Representatives from across U.S. agriculture have descended on Washington, D.C. this week to celebrate National Ag Day today, March 19.
Events kicked off Monday with a panel discussion called Farm to Fork Politics: An insider's look at the year ahead for food and agriculture. Panelists included J.B. Penn, chief economist at Deere & Company; B. Hudson Riehle, senior vice president, National Restaurant Association; and Keith Collins, former chief economist, USDA, and current advisor for National Crop Insurance Services. The panel was moderated by Sara Wyant, president of Agri-Pulse Communications.
Penn noted that 2007 marked the first year that more than half the world's population lived in urban areas; he predicted that number will be 70% by 2050. He added the growing population places demands on world food production and has created regional competition; higher land prices and crumbling infrastructure in North America (or more specifically, the U.S.) will make it difficult to compete, he added.
Riehle shared that the restaurant industry expects to do $660 billion in business in 2013, which is a 3.8% increase over 2012 and represents the fourth consecutive year of growth for the industry. He adds that the takeaway is that clearly, restaurant use is tied to personal disposable income. Riehle adds that half of all food dollars are spent away from home in the U.S. today, compared to just 25% in 1955. In addition, 90% of Americans report they enjoy going to restaurants. "And Americans can't agree on anything!" he noted.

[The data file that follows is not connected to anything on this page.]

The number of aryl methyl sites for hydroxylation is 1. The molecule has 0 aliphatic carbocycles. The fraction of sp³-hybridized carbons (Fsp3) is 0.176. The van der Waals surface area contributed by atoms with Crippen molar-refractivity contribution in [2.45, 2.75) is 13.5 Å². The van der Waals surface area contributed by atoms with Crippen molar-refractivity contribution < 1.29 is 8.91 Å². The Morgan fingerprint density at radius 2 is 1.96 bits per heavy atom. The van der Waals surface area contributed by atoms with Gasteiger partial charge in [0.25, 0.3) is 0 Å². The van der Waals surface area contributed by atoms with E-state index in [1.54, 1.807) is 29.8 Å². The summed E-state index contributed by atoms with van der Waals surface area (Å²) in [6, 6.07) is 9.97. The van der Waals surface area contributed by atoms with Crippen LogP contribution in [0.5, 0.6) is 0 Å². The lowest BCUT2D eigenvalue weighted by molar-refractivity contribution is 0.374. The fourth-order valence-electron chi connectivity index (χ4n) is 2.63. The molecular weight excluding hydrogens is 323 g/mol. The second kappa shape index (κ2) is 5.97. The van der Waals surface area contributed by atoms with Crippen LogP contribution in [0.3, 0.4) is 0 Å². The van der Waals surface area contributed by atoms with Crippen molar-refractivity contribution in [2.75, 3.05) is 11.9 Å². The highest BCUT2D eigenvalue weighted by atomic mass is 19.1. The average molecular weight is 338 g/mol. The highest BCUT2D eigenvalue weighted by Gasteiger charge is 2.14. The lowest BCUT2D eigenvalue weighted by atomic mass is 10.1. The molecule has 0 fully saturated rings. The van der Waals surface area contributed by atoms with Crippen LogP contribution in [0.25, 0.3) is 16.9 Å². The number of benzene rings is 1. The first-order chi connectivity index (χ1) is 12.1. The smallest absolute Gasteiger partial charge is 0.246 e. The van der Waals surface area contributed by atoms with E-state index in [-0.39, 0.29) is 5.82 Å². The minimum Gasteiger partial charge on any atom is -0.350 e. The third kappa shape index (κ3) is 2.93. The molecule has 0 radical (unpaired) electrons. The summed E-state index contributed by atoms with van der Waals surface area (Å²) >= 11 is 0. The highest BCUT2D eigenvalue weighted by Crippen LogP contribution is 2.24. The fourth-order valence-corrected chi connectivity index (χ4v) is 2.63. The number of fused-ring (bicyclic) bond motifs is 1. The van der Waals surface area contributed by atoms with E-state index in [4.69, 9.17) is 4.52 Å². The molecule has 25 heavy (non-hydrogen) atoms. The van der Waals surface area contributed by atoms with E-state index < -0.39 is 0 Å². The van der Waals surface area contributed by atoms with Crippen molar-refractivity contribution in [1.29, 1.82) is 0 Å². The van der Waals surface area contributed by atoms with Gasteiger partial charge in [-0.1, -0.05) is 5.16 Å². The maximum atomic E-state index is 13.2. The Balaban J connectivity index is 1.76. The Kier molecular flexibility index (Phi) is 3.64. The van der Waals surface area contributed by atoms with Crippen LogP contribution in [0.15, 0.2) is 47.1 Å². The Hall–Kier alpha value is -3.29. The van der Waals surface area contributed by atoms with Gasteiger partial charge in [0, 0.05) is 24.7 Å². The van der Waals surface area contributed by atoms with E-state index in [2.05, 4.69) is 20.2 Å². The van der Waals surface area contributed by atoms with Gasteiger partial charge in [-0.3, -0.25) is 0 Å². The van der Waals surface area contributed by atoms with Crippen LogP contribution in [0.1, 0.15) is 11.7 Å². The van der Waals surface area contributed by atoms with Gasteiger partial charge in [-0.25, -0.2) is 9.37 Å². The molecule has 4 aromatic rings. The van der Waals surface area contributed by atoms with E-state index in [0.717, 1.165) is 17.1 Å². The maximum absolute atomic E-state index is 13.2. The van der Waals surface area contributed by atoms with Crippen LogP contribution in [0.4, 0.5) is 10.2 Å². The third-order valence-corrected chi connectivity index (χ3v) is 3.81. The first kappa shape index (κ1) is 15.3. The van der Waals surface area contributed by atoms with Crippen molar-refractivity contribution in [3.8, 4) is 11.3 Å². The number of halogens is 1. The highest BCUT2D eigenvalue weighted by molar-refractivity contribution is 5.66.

Collins turned his comments to the Farm Bill, stating that he expects a smaller Farm Bill but one that promotes crop insurance. He also noted the drop in export market share but doesn't feel it's detrimental to agriculture. "Can agriculture prosper when we're losing market share? I think so. Net farm income has been up for the past three years. The decline is not a bad thing." Collins reflected.
Panelists also briefly turned their attention to infrastructure, and Penn was quick to note there is simply no money in Washington these days.
"There are more good projects than there is funding, and lawmakers have to look for projects that give the greatest dividend to the American people," Penn said. "And there are lots of those."
"It's important for agriculture to make its case that we make a difference in the trade balance," Penn said, adding that the economic argument will hold the most sway in Washington these days.
Ag Day events will continue throughout Tuesday, as the U.S. Farmers & Ranchers Alliance hosts a briefing on the new language of food and modern agriculture. A luncheon will feature Orion Samuelson and the Outstanding Young Farmer honorees, and the day will wrap up with a banquet hosted by U.S. Secretary of Agriculture and 2011 Miss America Teresa Scanlan, with special honors for the winners of the Ag Day essay, video essay and poster contests.